My son is very lucky. He was born in Mexico and entered this country as an infant. Both he and his mother had no papers or visa.
I'm going to tell you a few things about "undocumented workers" I have known and loved. Right off the bat, I admit to having broke/stretched more than a few U.S. laws over the last three decades in trying to protect people from Mexico that were here without papers. I guess I also broke/stretched a few Mexican laws along the way. It is not always easy to know what to do when friends and family are faced with hardship and prejudice.
My son was born in Mexico, as was his mother. As I was told I would have to wait a minimum of six months in order to bring them here legally, I opted for a different solution. I simply carried my son across the border in my own arms & bluffed my way through. It was a solution personally reminiscent to the one undertaken by the side of my family that landed in Dorchester, Mass. in the 1630s-even though this time it didn't involve the theft of other peoples' lands and life. While my son was not the first or the last "undocumented" Mexican I've helped, he was the smallest.
The story of how my son & his mother came to this country bereft of documentation is somewhat different from the story of the average undocumented worker. I first worked with undocumented workers here several decades ago. I lived "over there" in a pueblo for over a year and saw repeatedly how the process of becoming an undocumented worker in the US begins.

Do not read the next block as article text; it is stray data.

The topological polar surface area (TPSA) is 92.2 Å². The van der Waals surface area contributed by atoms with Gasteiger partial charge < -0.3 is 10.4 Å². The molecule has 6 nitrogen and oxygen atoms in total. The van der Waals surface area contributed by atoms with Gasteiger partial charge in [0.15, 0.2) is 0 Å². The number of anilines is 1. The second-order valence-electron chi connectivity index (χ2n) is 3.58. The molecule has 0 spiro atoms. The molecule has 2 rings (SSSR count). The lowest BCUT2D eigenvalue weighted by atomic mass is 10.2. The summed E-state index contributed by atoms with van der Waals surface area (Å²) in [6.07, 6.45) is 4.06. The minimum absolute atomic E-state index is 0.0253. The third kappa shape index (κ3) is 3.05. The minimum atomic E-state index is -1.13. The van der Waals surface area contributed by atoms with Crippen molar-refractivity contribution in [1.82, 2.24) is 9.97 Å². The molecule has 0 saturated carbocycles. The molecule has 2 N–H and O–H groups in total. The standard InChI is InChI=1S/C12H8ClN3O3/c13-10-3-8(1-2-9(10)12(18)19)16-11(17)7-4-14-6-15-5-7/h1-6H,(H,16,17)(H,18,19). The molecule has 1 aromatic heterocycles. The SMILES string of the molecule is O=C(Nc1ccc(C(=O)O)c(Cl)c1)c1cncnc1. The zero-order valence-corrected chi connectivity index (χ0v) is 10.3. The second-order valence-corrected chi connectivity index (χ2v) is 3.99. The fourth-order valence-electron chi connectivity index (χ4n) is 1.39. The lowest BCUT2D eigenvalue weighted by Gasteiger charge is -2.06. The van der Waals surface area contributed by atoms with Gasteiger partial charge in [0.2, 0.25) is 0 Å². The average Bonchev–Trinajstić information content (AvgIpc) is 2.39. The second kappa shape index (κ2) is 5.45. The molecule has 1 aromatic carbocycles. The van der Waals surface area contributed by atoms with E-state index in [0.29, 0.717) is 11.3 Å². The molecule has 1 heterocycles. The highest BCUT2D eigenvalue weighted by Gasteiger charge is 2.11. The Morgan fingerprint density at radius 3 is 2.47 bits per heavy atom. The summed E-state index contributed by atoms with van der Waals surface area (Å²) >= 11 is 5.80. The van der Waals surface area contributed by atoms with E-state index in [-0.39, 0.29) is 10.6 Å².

Decades ago I worked in a retail business that turned out to be hiring undocumented workers. I learned Spanish mostly from my coworkers. Somehow I ended up acting as a paralegal for a large community of people that turned out be from 4 inter-connected pueblos deep down south in Mexico. Over decades visiting and living there I've seen hundreds of people begin there mostly temporary sojourns in the U.S.
How "they" get here-
Myths to the contrary, lone Mexican ronin looking for work don't cross the border haphazardly without planning & foresight. I've sat around enough kitchen tables in Mexico while the daunting enterprise was debated amongst family members.
You begin in a pueblo in Mexico. You are living with your family. You do not want to go someplace that is far away and become in in effect, a hunted fugitive. You are a citizen in your own country. You can walk down the streets as a free individual. If no one in your family has more than the bare essentials to live, you likely cannot even dream of going to the U.S. Without money you will not be able to go, unless someone sponsors you. The trip to the US border is a long one, & crossing can cost $3,000 paid to a coyote to guide you across. Even if you have the $3,000 needed to cross, you cannot go without having an unofficial sponsor that can house and feed you until you are employed.
Before you leave your pueblo your route and destination are already largely worked out.